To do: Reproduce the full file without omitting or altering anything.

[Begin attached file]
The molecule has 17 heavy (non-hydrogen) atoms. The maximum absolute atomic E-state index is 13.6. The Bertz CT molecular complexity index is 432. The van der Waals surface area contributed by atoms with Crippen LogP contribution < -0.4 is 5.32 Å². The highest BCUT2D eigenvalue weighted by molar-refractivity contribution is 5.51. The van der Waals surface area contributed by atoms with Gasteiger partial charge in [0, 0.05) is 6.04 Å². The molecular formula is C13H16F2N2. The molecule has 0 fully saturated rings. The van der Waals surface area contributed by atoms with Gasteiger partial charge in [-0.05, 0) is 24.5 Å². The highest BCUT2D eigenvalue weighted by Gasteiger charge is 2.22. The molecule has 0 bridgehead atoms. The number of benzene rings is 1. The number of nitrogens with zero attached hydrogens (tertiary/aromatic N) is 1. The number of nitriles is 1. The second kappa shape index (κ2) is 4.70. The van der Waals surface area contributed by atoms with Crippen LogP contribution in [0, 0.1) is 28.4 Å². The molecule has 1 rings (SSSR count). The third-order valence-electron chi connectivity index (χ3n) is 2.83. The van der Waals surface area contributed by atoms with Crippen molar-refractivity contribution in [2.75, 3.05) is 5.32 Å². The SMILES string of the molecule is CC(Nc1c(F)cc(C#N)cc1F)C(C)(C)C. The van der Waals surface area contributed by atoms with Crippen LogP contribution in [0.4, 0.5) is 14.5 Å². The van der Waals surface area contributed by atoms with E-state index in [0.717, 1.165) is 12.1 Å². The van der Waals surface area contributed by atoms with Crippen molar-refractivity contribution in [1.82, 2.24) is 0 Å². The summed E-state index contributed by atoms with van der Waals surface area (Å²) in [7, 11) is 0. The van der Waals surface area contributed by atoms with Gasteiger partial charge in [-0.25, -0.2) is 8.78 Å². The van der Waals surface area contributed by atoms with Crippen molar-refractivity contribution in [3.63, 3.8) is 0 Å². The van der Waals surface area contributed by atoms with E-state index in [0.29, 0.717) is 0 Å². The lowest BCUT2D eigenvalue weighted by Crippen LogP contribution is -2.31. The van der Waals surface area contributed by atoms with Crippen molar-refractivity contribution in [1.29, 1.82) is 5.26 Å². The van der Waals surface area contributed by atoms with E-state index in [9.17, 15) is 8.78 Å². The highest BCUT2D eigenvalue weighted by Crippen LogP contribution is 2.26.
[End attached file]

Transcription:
The molecule has 17 heavy (non-hydrogen) atoms. The maximum absolute atomic E-state index is 13.6. The Bertz CT molecular complexity index is 432. The van der Waals surface area contributed by atoms with Crippen LogP contribution < -0.4 is 5.32 Å². The highest BCUT2D eigenvalue weighted by molar-refractivity contribution is 5.51. The van der Waals surface area contributed by atoms with Gasteiger partial charge in [0, 0.05) is 6.04 Å². The molecular formula is C13H16F2N2. The molecule has 0 fully saturated rings. The van der Waals surface area contributed by atoms with Gasteiger partial charge in [-0.05, 0) is 24.5 Å². The highest BCUT2D eigenvalue weighted by Gasteiger charge is 2.22. The molecule has 0 bridgehead atoms. The number of benzene rings is 1. The number of nitrogens with zero attached hydrogens (tertiary/aromatic N) is 1. The number of nitriles is 1. The second kappa shape index (κ2) is 4.70. The van der Waals surface area contributed by atoms with Crippen LogP contribution in [0, 0.1) is 28.4 Å². The molecule has 1 rings (SSSR count). The third-order valence-electron chi connectivity index (χ3n) is 2.83. The van der Waals surface area contributed by atoms with Crippen molar-refractivity contribution in [2.75, 3.05) is 5.32 Å². The SMILES string of the molecule is CC(Nc1c(F)cc(C#N)cc1F)C(C)(C)C. The van der Waals surface area contributed by atoms with Crippen LogP contribution in [0.4, 0.5) is 14.5 Å². The van der Waals surface area contributed by atoms with E-state index in [0.717, 1.165) is 12.1 Å². The van der Waals surface area contributed by atoms with Crippen molar-refractivity contribution in [1.82, 2.24) is 0 Å². The summed E-state index contributed by atoms with van der Waals surface area (Å²) in [7, 11) is 0. The van der Waals surface area contributed by atoms with Gasteiger partial charge in [-0.25, -0.2) is 8.78 Å². The van der Waals surface area contributed by atoms with Crippen molar-refractivity contribution in [3.63, 3.8) is 0 Å². The van der Waals surface area contributed by atoms with E-state index in [0.29, 0.717) is 0 Å². The lowest BCUT2D eigenvalue weighted by Crippen LogP contribution is -2.31. The van der Waals surface area contributed by atoms with Crippen molar-refractivity contribution in [1.29, 1.82) is 5.26 Å². The van der Waals surface area contributed by atoms with E-state index in [9.17, 15) is 8.78 Å². The highest BCUT2D eigenvalue weighted by Crippen LogP contribution is 2.26.